What is Berkeley Software distribution?
Berkeley Software Distribution (BSD) is a prominent version of the Unix operating system that was developed and distributed by the Computer Systems Research Group (CSRG) of the University of California at Berkeley between 1977 and 1995. This operating system was originally developed for the PDP-11 and DEC VAX computers.
AT&T began licensing its Unix operating system in the mid-1970s when version 6 was released. As a result, many organizations and even individuals have been able to obtain the operating system's C source code. During the time that UC Berkeley received the source code, Ken Thompson, co-creator of Unix, taught there as a visiting scholar. With the help of students, researchers, and Sun co-founder Billy Joy, they improved the basic Unix source code and developed what became known as Berkeley Software Distribution. It became one of the two leading versions of Unix, along with System V, which was created by AT&T. DARPA financed the CSRG, which became the most important Unix developer alongside Bell Labs itself.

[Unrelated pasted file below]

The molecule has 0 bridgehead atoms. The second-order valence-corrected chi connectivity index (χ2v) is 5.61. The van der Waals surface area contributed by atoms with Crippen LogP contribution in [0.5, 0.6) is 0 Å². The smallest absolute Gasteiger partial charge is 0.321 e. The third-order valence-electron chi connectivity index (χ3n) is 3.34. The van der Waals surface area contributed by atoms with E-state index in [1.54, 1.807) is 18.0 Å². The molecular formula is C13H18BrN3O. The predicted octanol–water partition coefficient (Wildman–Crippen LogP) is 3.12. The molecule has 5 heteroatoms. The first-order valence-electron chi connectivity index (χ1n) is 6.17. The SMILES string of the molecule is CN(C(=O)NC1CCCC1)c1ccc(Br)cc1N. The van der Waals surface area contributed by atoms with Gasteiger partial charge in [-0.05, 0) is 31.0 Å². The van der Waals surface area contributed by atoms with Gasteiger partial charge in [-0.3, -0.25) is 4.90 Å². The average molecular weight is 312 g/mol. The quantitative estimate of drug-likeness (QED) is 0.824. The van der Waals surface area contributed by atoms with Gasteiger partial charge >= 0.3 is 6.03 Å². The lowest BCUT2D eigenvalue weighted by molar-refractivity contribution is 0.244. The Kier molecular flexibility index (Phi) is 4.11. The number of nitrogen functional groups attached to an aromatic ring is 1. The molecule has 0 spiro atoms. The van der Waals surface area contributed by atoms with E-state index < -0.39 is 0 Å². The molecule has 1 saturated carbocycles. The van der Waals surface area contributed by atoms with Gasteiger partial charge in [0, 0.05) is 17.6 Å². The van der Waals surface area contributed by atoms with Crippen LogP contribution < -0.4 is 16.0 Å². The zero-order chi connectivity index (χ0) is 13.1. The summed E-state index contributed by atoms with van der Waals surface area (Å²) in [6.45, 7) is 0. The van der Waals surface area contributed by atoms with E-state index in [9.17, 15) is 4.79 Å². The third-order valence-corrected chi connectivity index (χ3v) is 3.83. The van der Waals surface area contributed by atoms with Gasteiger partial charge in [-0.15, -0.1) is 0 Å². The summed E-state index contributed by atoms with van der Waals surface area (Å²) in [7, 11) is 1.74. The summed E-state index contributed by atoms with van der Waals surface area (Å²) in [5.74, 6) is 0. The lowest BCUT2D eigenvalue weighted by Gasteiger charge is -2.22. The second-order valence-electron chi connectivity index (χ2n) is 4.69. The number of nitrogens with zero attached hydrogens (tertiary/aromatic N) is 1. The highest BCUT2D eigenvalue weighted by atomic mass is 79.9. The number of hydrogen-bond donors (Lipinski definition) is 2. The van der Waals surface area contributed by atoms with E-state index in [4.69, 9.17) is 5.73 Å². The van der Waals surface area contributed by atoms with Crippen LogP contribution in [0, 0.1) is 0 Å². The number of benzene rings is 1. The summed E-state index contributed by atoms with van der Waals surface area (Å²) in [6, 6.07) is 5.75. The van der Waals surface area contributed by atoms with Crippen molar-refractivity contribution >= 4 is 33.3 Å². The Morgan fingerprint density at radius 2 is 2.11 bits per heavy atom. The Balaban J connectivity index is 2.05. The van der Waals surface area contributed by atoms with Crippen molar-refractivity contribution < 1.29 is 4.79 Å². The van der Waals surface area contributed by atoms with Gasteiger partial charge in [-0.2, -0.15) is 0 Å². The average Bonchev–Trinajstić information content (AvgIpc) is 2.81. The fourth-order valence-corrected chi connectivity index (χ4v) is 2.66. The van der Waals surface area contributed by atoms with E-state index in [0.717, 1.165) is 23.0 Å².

SunOS from Sun Microsystems was based on BSD 4.2 and even System V in its fourth version contained many BSD functions. Because many Unix systems come from System V rel. 4 they contain a significant BSD influence.